The full moon is out tonight and the sky was clear, so I decided to make use of it. A rapid ascent of the Coire nam Beithach path brought me into the coire beneath the cliffs of Bidean and Stob Coire nam Beith. I hadn't even had to switch on my headtorch: the moon was so bright it couldn't be looked at directly, and colours were bright and easily distinguishable.
From my perch on a boulder, I contemplated the giants surrounding me on all sides. The mountains look much bigger, steeper, and more forbidding by moonlight. My objective, the Central Gully of Bidean, was a grim slot in the huge northern cliffs. After checking the snow (it was absolutely solid and safe neve), I began climbing up to the start of the route.
There are four potential entrances to Central Gully, and I checked them all. The leftmost one was too thin for me to be doing without a rope in the middle of the night, so I let it be. Two more featured very steep mixed steps that I would have preferred a rope for, and the only remaining one was a 5m step of near-vertical ice. I started up this steep step. The ice itself was as hard as diamond and extremely brittle, no doubt due to the fact that the temperature was about -10! Most of the time my picks were actually bouncing off the surface, but when I did get a stick, it dinnerplated horribly.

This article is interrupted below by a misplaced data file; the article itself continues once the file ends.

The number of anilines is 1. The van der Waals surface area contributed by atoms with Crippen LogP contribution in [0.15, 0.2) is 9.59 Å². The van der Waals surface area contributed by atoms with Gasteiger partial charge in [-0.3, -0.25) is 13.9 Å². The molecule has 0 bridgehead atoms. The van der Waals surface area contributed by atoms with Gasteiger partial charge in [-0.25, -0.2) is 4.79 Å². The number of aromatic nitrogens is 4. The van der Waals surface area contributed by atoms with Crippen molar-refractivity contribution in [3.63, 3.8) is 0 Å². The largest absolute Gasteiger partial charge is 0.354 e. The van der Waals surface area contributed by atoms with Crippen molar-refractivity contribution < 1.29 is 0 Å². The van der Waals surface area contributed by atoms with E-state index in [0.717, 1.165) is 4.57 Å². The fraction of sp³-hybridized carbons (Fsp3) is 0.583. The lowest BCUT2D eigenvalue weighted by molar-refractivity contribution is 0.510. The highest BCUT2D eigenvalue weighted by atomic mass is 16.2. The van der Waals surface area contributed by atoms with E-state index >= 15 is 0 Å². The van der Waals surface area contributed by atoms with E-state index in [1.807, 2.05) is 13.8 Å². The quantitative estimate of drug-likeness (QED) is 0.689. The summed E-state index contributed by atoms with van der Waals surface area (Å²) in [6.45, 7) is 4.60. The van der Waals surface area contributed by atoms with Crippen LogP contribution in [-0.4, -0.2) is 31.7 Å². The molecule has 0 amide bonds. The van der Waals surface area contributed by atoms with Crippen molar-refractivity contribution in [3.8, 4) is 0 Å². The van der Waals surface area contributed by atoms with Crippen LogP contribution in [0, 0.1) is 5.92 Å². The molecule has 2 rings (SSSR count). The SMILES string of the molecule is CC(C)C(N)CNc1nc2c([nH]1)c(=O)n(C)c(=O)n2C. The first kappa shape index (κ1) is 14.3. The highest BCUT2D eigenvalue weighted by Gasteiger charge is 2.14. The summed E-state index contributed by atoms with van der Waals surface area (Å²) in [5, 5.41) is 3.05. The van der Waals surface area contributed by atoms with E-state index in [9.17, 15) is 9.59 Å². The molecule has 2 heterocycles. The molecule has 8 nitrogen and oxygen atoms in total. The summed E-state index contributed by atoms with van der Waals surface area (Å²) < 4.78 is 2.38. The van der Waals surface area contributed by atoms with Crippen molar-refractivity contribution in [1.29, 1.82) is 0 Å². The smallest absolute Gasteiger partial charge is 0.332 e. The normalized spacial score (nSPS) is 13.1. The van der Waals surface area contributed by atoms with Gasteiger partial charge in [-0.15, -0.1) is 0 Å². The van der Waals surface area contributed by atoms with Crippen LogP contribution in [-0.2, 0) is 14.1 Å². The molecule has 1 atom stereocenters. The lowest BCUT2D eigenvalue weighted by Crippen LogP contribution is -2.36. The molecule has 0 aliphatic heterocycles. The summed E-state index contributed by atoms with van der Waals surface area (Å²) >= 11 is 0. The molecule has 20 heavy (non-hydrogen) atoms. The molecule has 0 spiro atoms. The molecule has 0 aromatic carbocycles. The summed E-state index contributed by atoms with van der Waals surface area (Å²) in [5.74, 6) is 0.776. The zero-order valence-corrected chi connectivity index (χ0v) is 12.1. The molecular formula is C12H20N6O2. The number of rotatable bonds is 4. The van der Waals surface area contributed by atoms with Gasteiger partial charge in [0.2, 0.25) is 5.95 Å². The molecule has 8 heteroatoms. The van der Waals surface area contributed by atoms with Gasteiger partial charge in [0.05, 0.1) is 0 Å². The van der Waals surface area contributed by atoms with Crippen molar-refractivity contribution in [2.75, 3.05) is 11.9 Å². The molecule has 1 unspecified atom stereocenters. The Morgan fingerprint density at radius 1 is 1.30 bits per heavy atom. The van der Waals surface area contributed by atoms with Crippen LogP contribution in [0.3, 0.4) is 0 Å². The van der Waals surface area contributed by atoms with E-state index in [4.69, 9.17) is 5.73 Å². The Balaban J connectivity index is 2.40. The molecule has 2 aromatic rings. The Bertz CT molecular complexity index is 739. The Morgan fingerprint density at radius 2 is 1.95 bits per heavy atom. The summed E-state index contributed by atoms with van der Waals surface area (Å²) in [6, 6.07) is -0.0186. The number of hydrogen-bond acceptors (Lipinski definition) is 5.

I admitted defeat, and considered heading round to do North Route. However, on the traverse across the snowfield, I suddenly heard a loud 'bang' and a shooting crack appeared at my feet. I froze and got my axe ready, should the worst occur. An instant later, a very large section of hard windslab sank about 6 inches down the slope, overbalancing me. I managed to arrest the slip before it became a fall, but I took it as a warning and got out of there as fast as I reasonably could.
The only explanation for this that I can give is that there must be highly isolated and almost random pockets of slab masquerading as regular neve. I was quite happy that most of the snow I was climbing on was entirely safe, having dug several test pits on slopes of the same aspect and altitude, but it goes to show that you can never be entirely certain. I was very lucky.
A lovely walk in the moonlight though!